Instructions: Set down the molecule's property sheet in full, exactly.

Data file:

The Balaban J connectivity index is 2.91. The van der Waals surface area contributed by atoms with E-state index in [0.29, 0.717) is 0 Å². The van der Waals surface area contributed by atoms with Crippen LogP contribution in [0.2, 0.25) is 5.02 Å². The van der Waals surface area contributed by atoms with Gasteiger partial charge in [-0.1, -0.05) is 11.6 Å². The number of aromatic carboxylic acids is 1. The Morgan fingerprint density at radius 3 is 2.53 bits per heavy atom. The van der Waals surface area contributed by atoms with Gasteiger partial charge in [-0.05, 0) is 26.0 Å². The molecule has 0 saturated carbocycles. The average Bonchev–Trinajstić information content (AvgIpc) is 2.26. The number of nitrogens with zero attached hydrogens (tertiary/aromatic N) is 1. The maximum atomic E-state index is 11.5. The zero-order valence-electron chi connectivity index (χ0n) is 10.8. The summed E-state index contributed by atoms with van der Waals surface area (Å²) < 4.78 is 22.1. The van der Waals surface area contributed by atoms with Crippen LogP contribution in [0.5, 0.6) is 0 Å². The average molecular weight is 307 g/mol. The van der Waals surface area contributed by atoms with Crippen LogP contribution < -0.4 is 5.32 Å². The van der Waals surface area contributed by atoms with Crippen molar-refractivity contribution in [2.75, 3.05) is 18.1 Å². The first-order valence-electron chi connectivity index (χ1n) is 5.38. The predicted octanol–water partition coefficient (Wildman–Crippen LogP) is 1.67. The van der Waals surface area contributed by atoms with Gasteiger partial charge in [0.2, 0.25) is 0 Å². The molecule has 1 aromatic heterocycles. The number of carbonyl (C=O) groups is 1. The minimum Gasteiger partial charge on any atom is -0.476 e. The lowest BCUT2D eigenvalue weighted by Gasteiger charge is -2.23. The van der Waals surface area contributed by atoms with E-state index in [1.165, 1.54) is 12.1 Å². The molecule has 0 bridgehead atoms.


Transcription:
The Balaban J connectivity index is 2.91. The van der Waals surface area contributed by atoms with E-state index in [0.29, 0.717) is 0 Å². The van der Waals surface area contributed by atoms with Crippen LogP contribution in [0.2, 0.25) is 5.02 Å². The van der Waals surface area contributed by atoms with Gasteiger partial charge in [-0.1, -0.05) is 11.6 Å². The number of aromatic carboxylic acids is 1. The Morgan fingerprint density at radius 3 is 2.53 bits per heavy atom. The van der Waals surface area contributed by atoms with Gasteiger partial charge in [-0.05, 0) is 26.0 Å². The molecule has 0 saturated carbocycles. The average Bonchev–Trinajstić information content (AvgIpc) is 2.26. The number of nitrogens with zero attached hydrogens (tertiary/aromatic N) is 1. The maximum atomic E-state index is 11.5. The zero-order valence-electron chi connectivity index (χ0n) is 10.8. The summed E-state index contributed by atoms with van der Waals surface area (Å²) < 4.78 is 22.1. The van der Waals surface area contributed by atoms with Crippen LogP contribution in [0.5, 0.6) is 0 Å². The average molecular weight is 307 g/mol. The van der Waals surface area contributed by atoms with Crippen LogP contribution < -0.4 is 5.32 Å². The van der Waals surface area contributed by atoms with Crippen molar-refractivity contribution in [2.75, 3.05) is 18.1 Å². The first-order valence-electron chi connectivity index (χ1n) is 5.38. The predicted octanol–water partition coefficient (Wildman–Crippen LogP) is 1.67. The van der Waals surface area contributed by atoms with Gasteiger partial charge in [0.2, 0.25) is 0 Å². The molecule has 1 aromatic heterocycles. The number of carbonyl (C=O) groups is 1. The minimum Gasteiger partial charge on any atom is -0.476 e. The lowest BCUT2D eigenvalue weighted by Gasteiger charge is -2.23. The van der Waals surface area contributed by atoms with E-state index in [1.165, 1.54) is 12.1 Å². The molecule has 0 bridgehead atoms.